Firefighter Michael Hancock surveys the ashes of his Noosa River Rd home after it burnt down in 2017.
Firefighter Michael Hancock surveys the ashes of his Noosa River Rd home after it burnt down in 2017.

Firefighter sees threat growing on Noosa North Shore

About a dozen landlocked blocks on Noosa North Shore need clearing to help avoid another fire emergency, according to a seasoned firefighter who knows what it is like to see his own home reduced to tin rubble by flames.

Michael Hancock, 73, who has been a regular part of the fire response mounted by the Noosa North Shore Rural Fire Brigade, was speaking as a concerned resident and not as a fire emergency spokesman.

He is urging locals to turn out for a free information session on how to prepare properties for the summer fire threat.

Noosa Council is calling for registrations of interest for Wednesday’s briefing that will be held from 5.30pm until 8:30pm at Beach Road Holiday Homes on Beach Rd.

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Mr Hancock said his main concern was for the “dry blocks” on Wygani Dr.

“They’re long blocks and they go back probably 200 (or) 300 metres,” Mr Hancock said.

“The houses are built on the front part obviously nearest the road but back behind them is tinder dry.

“There’s lots of fuel on them, they need to be cleared.

“Someone has to go through them with a slasher and clear them up.”

Mr Hancock said the blocks were not suitable for backburning to reduce the fuel load because there was too much infrastructure around them.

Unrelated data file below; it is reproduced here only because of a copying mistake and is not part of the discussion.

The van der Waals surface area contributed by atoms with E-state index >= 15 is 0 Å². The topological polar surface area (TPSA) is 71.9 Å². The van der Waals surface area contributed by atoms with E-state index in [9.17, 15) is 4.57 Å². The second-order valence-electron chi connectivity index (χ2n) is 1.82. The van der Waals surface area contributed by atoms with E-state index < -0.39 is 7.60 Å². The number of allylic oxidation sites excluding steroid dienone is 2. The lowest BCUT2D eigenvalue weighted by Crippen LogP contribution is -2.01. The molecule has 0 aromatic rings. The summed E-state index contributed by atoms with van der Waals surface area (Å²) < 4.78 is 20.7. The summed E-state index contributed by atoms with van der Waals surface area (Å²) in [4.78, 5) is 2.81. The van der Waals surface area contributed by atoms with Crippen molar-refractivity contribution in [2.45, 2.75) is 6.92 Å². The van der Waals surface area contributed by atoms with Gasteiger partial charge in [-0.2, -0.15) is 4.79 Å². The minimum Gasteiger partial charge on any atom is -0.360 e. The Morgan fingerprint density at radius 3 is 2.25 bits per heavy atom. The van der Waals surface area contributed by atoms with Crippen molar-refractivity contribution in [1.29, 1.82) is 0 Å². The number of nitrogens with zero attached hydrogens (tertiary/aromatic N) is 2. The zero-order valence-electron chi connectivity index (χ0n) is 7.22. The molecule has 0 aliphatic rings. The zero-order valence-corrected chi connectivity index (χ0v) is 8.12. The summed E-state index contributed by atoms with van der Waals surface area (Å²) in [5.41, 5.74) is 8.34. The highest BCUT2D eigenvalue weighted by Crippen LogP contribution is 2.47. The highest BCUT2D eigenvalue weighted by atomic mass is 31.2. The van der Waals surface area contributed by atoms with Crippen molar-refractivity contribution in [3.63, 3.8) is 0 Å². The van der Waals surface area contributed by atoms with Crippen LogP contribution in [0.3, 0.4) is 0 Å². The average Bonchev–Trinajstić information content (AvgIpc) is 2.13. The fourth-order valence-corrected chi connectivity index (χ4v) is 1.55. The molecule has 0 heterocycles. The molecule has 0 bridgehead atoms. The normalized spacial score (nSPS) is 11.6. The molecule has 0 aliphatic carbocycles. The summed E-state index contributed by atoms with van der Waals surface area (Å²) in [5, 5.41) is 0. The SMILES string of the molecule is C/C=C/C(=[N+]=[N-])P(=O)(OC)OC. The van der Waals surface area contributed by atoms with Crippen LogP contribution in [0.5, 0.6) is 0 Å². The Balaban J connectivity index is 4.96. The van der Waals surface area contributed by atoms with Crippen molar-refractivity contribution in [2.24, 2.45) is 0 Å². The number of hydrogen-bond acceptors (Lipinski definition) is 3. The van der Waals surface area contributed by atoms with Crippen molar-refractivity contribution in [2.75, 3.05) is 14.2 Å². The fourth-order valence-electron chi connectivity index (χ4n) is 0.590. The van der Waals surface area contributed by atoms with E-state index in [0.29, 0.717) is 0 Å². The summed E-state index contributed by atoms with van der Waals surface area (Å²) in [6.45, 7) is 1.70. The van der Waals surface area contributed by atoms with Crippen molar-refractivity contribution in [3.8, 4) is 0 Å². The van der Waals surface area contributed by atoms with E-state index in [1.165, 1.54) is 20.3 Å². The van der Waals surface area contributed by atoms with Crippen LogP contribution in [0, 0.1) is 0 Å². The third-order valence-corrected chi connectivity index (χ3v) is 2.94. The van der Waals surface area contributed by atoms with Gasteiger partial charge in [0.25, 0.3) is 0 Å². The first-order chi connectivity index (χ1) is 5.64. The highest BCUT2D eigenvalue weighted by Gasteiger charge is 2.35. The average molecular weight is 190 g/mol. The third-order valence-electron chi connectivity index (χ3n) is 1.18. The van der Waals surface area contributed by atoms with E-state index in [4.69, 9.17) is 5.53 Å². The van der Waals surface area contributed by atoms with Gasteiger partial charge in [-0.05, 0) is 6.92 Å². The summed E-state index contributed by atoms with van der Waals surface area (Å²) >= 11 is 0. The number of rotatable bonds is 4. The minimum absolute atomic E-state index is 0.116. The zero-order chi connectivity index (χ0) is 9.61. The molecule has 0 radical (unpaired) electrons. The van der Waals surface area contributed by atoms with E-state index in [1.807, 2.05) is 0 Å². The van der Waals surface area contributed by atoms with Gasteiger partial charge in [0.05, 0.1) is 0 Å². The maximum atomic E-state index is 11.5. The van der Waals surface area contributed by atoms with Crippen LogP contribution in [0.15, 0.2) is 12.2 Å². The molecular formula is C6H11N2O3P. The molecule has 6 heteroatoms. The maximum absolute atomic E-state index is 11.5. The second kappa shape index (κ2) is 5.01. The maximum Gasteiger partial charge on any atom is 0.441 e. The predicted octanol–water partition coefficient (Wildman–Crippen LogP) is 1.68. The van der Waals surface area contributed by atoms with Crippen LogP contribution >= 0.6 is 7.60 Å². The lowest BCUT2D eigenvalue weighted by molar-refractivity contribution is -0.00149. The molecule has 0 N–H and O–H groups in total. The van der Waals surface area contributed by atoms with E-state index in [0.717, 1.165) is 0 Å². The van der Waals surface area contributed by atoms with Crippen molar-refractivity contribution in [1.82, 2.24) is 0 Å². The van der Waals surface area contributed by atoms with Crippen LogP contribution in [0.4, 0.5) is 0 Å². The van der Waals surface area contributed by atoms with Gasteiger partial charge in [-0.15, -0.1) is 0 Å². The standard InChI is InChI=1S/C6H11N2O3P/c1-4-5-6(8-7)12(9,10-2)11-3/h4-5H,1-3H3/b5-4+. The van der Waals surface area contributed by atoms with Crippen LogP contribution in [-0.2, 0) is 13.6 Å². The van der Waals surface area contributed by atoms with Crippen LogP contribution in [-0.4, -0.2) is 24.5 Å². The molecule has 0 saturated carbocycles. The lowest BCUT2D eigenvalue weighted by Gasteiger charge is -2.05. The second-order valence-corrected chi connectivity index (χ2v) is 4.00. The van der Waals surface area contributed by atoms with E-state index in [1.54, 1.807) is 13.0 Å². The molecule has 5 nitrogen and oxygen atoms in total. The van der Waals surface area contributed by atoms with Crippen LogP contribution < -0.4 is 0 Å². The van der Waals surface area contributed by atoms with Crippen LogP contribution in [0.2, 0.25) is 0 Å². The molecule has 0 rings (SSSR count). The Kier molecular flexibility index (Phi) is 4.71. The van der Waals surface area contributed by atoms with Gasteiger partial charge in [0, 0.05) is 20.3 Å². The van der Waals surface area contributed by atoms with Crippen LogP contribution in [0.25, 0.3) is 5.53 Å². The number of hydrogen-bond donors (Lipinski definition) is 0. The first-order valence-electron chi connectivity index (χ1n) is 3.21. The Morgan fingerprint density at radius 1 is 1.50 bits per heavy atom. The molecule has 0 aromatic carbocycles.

“There’s no firebreaks, nothing,” he said.

“There’s no way it can be burnt in situ, it has to be cleared.”

Mr Hancock said he wanted to get his point across at Wednesday’s meeting.

“If you own a property you’ve really got an obligation to make sure it’s safe from fire and it’s prudent to do it for yourself,” he said.

Mr Hancock said if property owners cleared their blocks and loaded up trailers they could dump the material at the rural fire brigade station to add to the fire heap his members practice burned during favourable weather conditions.

Mr Hancock was one of three homeowners on Noosa River Dr who lost their properties in August 2017, but not to bushfire.

The losses were sparked by an electrical fire in a neighbour’s home that could not be controlled.

“I was down at my grandson’s birthday, but I don’t know whether I could have done anything,” he said.

“I had a powder extinguisher here, but I would have had to have been pretty Johnny quick to get that up and running.

“It went through three houses.

“At the end of the day there was a pile of tin on the ground, that was the roof.”

He has rebuilt and enjoys the bush lifestyle the north shore offers.

Mr Hancock said this year’s fire season was not shaping as serious as last year due to more recent rains.

“In saying that, we’ve had a period of now for probably two weeks where there hasn’t been much rain,” he said.



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